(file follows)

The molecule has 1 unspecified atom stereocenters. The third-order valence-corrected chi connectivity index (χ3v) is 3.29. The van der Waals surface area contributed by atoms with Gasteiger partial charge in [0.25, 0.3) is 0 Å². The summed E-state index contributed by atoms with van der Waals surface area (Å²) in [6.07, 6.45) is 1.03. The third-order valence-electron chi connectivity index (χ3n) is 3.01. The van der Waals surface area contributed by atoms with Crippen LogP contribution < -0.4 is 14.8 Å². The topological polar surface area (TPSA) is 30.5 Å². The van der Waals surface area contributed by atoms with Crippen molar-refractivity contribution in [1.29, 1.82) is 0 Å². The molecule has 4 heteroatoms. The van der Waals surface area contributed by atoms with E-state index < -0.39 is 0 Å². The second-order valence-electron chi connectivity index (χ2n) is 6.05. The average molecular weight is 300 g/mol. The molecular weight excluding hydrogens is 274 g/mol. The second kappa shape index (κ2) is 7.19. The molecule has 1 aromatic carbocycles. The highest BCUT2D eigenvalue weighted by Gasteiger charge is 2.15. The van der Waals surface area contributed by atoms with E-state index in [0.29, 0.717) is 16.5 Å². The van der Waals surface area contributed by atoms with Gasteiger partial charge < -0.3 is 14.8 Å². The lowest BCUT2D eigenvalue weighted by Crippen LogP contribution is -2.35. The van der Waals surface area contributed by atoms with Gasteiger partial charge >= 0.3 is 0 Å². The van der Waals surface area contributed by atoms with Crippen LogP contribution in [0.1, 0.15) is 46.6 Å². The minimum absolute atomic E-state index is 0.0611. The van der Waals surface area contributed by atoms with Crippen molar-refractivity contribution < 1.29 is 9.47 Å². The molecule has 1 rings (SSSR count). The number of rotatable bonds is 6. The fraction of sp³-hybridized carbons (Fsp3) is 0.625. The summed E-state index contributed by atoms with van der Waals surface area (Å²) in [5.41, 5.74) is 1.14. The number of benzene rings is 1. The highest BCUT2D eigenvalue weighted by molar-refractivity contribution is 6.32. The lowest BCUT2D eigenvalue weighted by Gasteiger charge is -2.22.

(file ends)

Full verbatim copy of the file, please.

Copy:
The molecule has 1 unspecified atom stereocenters. The third-order valence-corrected chi connectivity index (χ3v) is 3.29. The van der Waals surface area contributed by atoms with Gasteiger partial charge in [0.25, 0.3) is 0 Å². The summed E-state index contributed by atoms with van der Waals surface area (Å²) in [6.07, 6.45) is 1.03. The third-order valence-electron chi connectivity index (χ3n) is 3.01. The van der Waals surface area contributed by atoms with Crippen LogP contribution < -0.4 is 14.8 Å². The topological polar surface area (TPSA) is 30.5 Å². The van der Waals surface area contributed by atoms with Crippen molar-refractivity contribution in [1.29, 1.82) is 0 Å². The molecule has 4 heteroatoms. The van der Waals surface area contributed by atoms with E-state index < -0.39 is 0 Å². The second-order valence-electron chi connectivity index (χ2n) is 6.05. The average molecular weight is 300 g/mol. The molecular weight excluding hydrogens is 274 g/mol. The second kappa shape index (κ2) is 7.19. The molecule has 1 aromatic carbocycles. The highest BCUT2D eigenvalue weighted by Gasteiger charge is 2.15. The van der Waals surface area contributed by atoms with E-state index in [0.29, 0.717) is 16.5 Å². The van der Waals surface area contributed by atoms with Gasteiger partial charge < -0.3 is 14.8 Å². The lowest BCUT2D eigenvalue weighted by Crippen LogP contribution is -2.35. The van der Waals surface area contributed by atoms with Gasteiger partial charge >= 0.3 is 0 Å². The van der Waals surface area contributed by atoms with Crippen LogP contribution in [0.1, 0.15) is 46.6 Å². The minimum absolute atomic E-state index is 0.0611. The van der Waals surface area contributed by atoms with Crippen molar-refractivity contribution < 1.29 is 9.47 Å². The molecule has 1 rings (SSSR count). The number of rotatable bonds is 6. The fraction of sp³-hybridized carbons (Fsp3) is 0.625. The summed E-state index contributed by atoms with van der Waals surface area (Å²) in [5.41, 5.74) is 1.14. The number of benzene rings is 1. The highest BCUT2D eigenvalue weighted by molar-refractivity contribution is 6.32. The lowest BCUT2D eigenvalue weighted by Gasteiger charge is -2.22.